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Medline ® Abstract for Reference 16

of 'Epidemiology, risk factors and the clinical approach to ER/PR negative, HER2-negative (Triple-negative) breast cancer'

A basal epithelial phenotype is more frequent in interval breast cancers compared with screen detected tumors.
Collett K, Stefansson IM, Eide J, Braaten A, Wang H, Eide GE, Thoresen SØ, Foulkes WD, Akslen LA
Cancer Epidemiol Biomarkers Prev. 2005;14(5):1108.
Interval breast cancer reduce the effectiveness of mammography screening programs. We studied 95 interval cancers, diagnosed during 1996 to 2001 as part of the population-based Norwegian Breast Cancer Screening Program. These cases were matched on size (+/-2.0 mm) to 95 screen-detected breast cancers, and the tumors were compared by immunohistochemical methods using tissue microarrays. Patients with interval cancers were more likely to be younger [odds ratio (OR), 4.7; P = 0.0001], to have dense breasts (OR, 3.4; P = 0.004), and to have estrogen receptor-negative tumors (OR, 2.6, P = 0.01), and p53 expression was more frequent (OR, 4.0; P = 0.001). Notably, interval cancers were more likely to have a basal epithelial phenotype, in that expression of cytokeratin 5/6 (OR, 2.3; P = 0.04) and P-cadherin (OR, 2.5; P = 0.04) was more frequent in interval cases than in size-matched, screen-detected tumors. In a logistic regression model, p53 expression, age, and breast density were independent predictors of interval cancers. Our data suggest that breast cancers with a basal epithelial phenotype are more likely than nonbasal breast cancers to present between regular mammograms.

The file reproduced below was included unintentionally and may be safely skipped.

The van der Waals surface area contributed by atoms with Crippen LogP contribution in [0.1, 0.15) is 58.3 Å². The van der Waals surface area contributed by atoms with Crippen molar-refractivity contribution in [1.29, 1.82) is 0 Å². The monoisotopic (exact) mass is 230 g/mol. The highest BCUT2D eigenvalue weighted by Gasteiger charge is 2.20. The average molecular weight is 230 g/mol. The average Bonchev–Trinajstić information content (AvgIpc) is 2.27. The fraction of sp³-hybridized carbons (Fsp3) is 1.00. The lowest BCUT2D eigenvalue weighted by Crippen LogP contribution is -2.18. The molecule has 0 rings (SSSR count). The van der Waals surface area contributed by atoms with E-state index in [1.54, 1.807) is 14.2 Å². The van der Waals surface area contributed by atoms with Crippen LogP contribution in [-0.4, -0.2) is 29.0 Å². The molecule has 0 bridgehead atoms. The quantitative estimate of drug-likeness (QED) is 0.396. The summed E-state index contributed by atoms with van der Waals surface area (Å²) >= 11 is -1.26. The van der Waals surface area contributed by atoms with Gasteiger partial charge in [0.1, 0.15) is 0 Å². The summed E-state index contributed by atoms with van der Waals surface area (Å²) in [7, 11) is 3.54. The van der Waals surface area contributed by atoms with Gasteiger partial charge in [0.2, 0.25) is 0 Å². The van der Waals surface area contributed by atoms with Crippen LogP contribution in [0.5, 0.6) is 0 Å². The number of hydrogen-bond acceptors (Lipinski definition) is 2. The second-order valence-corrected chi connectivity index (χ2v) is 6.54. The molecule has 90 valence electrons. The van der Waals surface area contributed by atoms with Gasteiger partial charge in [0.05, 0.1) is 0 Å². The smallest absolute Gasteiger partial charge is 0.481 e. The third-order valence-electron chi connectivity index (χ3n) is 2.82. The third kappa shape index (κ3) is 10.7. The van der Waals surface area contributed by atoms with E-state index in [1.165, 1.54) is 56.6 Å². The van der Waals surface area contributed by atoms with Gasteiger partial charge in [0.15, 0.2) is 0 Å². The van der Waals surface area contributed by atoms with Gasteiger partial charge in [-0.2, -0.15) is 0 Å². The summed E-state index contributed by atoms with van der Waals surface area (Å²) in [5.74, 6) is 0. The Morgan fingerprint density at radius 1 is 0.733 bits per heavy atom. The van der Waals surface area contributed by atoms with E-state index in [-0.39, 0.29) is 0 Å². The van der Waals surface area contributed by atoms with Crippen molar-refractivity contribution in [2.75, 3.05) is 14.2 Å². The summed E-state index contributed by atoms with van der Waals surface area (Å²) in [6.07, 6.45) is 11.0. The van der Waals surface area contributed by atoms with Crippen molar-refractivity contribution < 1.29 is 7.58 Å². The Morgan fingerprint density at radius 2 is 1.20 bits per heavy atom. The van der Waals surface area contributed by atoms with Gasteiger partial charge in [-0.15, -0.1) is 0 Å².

Vascular Biology Program, Karp Family Research Labs 12.125, Children's Hospital, Harvard Medical School, 300 Longwood Avenue, Boston, MA 02115-5737, USA.